TTAC: Why did you base your prototype on the SRX? Interior packaging? Performance? Styling?
Paul West: The SRX had classic long hood and short deck proportions and was the most car-like CUV out there, aligning with my vision for a sophisticated super sedan rather than a 3-box truck. It also had a good interior package and offered a pretty cool ride from the vantage point of the driver’s seat. Critically, it had a C-pillar and rear door window frame of sufficiently fast rake that I thought I could avoid a costly redesign of the rear door’s frames, glass, seals and rain channels, and the roof and side air bags. It also permitted Vistaroof, which looks impressive from inside the car.
TTAC: What do you think of GM’s decision to go with a stretched FWD platform for the planned XTS flagship?
Paul West: I assume they chose the platform for fairly straightforward reasons: DTS owners, who are larger in number than STS owners, wanted the traction and security of front wheel drive, the platform was less expensive than GM’s global RWD platform and came with a comprehensive set of low-cost commodities, the Two-Mode HEV fit, the interior room promised best-in-class dimensions, Cadillac had available plant capacity and… GM ran out of time debating and had to make a decision! Assuming Cadillac opted out of a taller package to avoid the fuel economy hit, the only unknown is whether they widened the track and flared the fenders. Cadillac dealers told me this was very appealing to Gen 2 CTS customers. That car appears to have borrowed the STS suspension. The XTS likely required a costly redesign.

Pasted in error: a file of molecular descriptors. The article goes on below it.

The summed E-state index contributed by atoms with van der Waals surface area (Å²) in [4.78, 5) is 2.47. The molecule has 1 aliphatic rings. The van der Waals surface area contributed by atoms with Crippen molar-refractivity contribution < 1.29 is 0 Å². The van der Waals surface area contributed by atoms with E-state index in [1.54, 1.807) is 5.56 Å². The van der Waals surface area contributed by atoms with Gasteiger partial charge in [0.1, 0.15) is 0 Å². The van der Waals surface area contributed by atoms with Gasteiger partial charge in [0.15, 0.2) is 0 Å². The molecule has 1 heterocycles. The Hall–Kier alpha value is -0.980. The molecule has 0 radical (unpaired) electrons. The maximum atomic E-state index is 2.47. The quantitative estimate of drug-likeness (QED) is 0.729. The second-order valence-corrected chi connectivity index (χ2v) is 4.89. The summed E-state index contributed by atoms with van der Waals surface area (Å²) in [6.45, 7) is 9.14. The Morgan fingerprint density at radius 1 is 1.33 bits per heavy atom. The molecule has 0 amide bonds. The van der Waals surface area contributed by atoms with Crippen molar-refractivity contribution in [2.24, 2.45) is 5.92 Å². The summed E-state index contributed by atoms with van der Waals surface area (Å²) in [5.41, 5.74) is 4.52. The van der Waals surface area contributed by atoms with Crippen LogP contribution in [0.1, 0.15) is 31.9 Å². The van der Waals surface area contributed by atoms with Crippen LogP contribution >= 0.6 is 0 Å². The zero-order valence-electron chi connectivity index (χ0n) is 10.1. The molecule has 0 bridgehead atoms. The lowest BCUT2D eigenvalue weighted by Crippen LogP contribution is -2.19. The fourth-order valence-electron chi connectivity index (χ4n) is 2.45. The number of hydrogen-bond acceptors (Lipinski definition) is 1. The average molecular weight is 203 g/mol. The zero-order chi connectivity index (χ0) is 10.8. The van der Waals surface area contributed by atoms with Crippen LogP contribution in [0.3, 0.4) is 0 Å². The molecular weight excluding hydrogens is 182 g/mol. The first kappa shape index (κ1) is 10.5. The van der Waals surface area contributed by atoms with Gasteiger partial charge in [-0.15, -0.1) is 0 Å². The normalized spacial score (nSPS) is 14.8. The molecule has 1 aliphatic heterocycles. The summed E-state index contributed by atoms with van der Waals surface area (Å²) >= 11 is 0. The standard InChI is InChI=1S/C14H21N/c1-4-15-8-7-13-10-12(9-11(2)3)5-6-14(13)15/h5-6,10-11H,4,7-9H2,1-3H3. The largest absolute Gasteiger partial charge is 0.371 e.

I mentioned FWD in Question 2 but think it’s important to get into the details a little more. There are many designers in Detroit who are frustrated that they haven’t been given the best platform upon which to design a winning product. In this regard, Cadillac may end up being a victim of its own success because GM did give their designers the correct platform, and the designers made the Gen 2 CTS so damn good that even Cadillac has been challenged to live up to it. But such a stroke of brilliance should be harnessed, not run away from. I think Cadillac needs to recognize that there is a difference between design language and styling. The Art & Science design language as manifested in the Gen 2 CTS is much more than diamond-faceted surfaces, jeweled lighting and a signature grill. It embodies the CTS’s RWD proportions and promise of performance. I haven’t seen the XTS but must assume they nailed it with styling, but spectacular styling alone does not make a spectacular car. Look at the new SRX. When Cadillac applied Art & Science to that FWD platform, with its cab-forward greenhouse and long front overhang, and made it a crossover wagon of all things, they reduced their award winning design language to mere styling. Shallow, almost gimmicky styling. I heard this consistently, if articulated in varying words, from hundreds of Cleveland show-goers who had just seen the 2010 SRX exhibit. I have no doubt that Engineering met the program’s attribute targets but the car’s shape simply does not telegraph anything inspirational. Cadillac might be able to get away with a wagon body on a RWD platform as with the new CTS, because the long hood still communicates performance. They also might be able to get away with a crossover sedan on a FWD platform as with the MKT image that I provided for this article, because the height still communicates presence.